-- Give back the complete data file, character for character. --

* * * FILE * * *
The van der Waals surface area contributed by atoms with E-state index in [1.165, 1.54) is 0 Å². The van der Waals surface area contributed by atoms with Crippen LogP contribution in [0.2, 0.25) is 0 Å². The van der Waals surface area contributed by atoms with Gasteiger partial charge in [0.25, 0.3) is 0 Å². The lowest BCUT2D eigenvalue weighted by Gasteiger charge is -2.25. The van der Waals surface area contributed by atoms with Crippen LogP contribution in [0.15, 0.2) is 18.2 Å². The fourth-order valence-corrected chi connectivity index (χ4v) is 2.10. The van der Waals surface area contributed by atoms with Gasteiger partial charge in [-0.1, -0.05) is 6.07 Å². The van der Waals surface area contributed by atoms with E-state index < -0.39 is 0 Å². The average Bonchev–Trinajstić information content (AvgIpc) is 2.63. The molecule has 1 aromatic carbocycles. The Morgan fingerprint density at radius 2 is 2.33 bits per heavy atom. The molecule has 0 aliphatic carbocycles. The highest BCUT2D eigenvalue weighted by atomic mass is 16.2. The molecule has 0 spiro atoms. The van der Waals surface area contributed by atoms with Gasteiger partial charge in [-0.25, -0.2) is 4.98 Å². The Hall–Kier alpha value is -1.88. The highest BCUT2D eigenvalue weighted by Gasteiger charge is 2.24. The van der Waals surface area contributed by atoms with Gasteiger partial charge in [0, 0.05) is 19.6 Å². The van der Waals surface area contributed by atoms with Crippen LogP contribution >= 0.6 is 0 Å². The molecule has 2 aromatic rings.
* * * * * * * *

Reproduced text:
The van der Waals surface area contributed by atoms with E-state index in [1.165, 1.54) is 0 Å². The van der Waals surface area contributed by atoms with Crippen LogP contribution in [0.2, 0.25) is 0 Å². The van der Waals surface area contributed by atoms with Gasteiger partial charge in [0.25, 0.3) is 0 Å². The lowest BCUT2D eigenvalue weighted by Gasteiger charge is -2.25. The van der Waals surface area contributed by atoms with Crippen LogP contribution in [0.15, 0.2) is 18.2 Å². The fourth-order valence-corrected chi connectivity index (χ4v) is 2.10. The van der Waals surface area contributed by atoms with Gasteiger partial charge in [-0.1, -0.05) is 6.07 Å². The van der Waals surface area contributed by atoms with E-state index < -0.39 is 0 Å². The average Bonchev–Trinajstić information content (AvgIpc) is 2.63. The molecule has 1 aromatic carbocycles. The Morgan fingerprint density at radius 2 is 2.33 bits per heavy atom. The molecule has 0 aliphatic carbocycles. The highest BCUT2D eigenvalue weighted by atomic mass is 16.2. The molecule has 0 spiro atoms. The van der Waals surface area contributed by atoms with Gasteiger partial charge in [-0.25, -0.2) is 4.98 Å². The Hall–Kier alpha value is -1.88. The highest BCUT2D eigenvalue weighted by Gasteiger charge is 2.24. The van der Waals surface area contributed by atoms with Gasteiger partial charge in [0, 0.05) is 19.6 Å². The van der Waals surface area contributed by atoms with Crippen LogP contribution >= 0.6 is 0 Å². The molecule has 2 aromatic rings.